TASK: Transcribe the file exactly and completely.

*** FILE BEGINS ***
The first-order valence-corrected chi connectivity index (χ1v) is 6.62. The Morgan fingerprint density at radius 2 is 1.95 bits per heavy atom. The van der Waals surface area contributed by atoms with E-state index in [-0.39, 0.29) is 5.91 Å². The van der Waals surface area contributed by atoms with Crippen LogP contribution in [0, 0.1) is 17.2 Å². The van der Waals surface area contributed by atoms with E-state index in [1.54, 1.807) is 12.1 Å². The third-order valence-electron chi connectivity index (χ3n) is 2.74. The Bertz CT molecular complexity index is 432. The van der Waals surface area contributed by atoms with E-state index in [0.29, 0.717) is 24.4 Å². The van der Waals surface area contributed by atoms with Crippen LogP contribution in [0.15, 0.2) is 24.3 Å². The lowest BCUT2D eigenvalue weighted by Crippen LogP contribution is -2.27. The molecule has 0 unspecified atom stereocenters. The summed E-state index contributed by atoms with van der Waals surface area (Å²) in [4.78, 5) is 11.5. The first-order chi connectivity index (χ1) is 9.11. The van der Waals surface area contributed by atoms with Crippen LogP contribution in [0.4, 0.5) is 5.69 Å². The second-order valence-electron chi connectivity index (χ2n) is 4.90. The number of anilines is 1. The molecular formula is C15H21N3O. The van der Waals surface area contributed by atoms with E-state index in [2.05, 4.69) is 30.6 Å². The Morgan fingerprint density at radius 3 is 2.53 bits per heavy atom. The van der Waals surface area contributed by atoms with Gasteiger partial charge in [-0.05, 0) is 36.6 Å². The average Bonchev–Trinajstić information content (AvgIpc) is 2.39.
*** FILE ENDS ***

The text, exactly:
The first-order valence-corrected chi connectivity index (χ1v) is 6.62. The Morgan fingerprint density at radius 2 is 1.95 bits per heavy atom. The van der Waals surface area contributed by atoms with E-state index in [-0.39, 0.29) is 5.91 Å². The van der Waals surface area contributed by atoms with Crippen LogP contribution in [0, 0.1) is 17.2 Å². The van der Waals surface area contributed by atoms with E-state index in [1.54, 1.807) is 12.1 Å². The third-order valence-electron chi connectivity index (χ3n) is 2.74. The Bertz CT molecular complexity index is 432. The van der Waals surface area contributed by atoms with E-state index in [0.29, 0.717) is 24.4 Å². The van der Waals surface area contributed by atoms with Crippen LogP contribution in [0.15, 0.2) is 24.3 Å². The lowest BCUT2D eigenvalue weighted by Crippen LogP contribution is -2.27. The molecule has 0 unspecified atom stereocenters. The summed E-state index contributed by atoms with van der Waals surface area (Å²) in [4.78, 5) is 11.5. The first-order chi connectivity index (χ1) is 9.11. The van der Waals surface area contributed by atoms with Crippen LogP contribution in [0.4, 0.5) is 5.69 Å². The second-order valence-electron chi connectivity index (χ2n) is 4.90. The number of anilines is 1. The molecular formula is C15H21N3O. The van der Waals surface area contributed by atoms with E-state index in [2.05, 4.69) is 30.6 Å². The Morgan fingerprint density at radius 3 is 2.53 bits per heavy atom. The van der Waals surface area contributed by atoms with Gasteiger partial charge in [-0.05, 0) is 36.6 Å². The average Bonchev–Trinajstić information content (AvgIpc) is 2.39.